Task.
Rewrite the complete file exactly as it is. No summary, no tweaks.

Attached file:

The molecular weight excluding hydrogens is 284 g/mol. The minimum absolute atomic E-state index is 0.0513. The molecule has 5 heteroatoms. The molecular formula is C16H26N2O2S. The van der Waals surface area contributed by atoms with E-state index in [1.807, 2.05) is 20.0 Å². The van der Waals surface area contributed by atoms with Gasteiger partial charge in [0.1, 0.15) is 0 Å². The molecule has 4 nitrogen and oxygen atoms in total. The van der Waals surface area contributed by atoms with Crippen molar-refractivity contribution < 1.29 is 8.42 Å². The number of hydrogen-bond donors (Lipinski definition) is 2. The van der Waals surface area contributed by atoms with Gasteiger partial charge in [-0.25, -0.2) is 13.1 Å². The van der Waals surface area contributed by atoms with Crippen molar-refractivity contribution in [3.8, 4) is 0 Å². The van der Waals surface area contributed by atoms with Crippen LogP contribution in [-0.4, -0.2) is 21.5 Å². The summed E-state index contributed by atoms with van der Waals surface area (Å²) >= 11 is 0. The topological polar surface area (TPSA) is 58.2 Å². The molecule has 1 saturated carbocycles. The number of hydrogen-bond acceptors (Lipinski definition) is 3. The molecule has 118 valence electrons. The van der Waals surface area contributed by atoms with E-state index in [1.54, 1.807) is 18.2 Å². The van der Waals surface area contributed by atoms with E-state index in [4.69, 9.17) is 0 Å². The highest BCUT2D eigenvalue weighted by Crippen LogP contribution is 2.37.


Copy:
The molecular weight excluding hydrogens is 284 g/mol. The minimum absolute atomic E-state index is 0.0513. The molecule has 5 heteroatoms. The molecular formula is C16H26N2O2S. The van der Waals surface area contributed by atoms with E-state index in [1.807, 2.05) is 20.0 Å². The van der Waals surface area contributed by atoms with Gasteiger partial charge in [0.1, 0.15) is 0 Å². The molecule has 4 nitrogen and oxygen atoms in total. The van der Waals surface area contributed by atoms with Crippen molar-refractivity contribution < 1.29 is 8.42 Å². The number of hydrogen-bond donors (Lipinski definition) is 2. The van der Waals surface area contributed by atoms with Gasteiger partial charge in [-0.25, -0.2) is 13.1 Å². The van der Waals surface area contributed by atoms with Crippen molar-refractivity contribution in [3.8, 4) is 0 Å². The van der Waals surface area contributed by atoms with Crippen LogP contribution in [-0.4, -0.2) is 21.5 Å². The summed E-state index contributed by atoms with van der Waals surface area (Å²) >= 11 is 0. The topological polar surface area (TPSA) is 58.2 Å². The molecule has 1 saturated carbocycles. The number of hydrogen-bond acceptors (Lipinski definition) is 3. The molecule has 118 valence electrons. The van der Waals surface area contributed by atoms with E-state index in [1.54, 1.807) is 18.2 Å². The van der Waals surface area contributed by atoms with E-state index in [4.69, 9.17) is 0 Å². The highest BCUT2D eigenvalue weighted by Crippen LogP contribution is 2.37.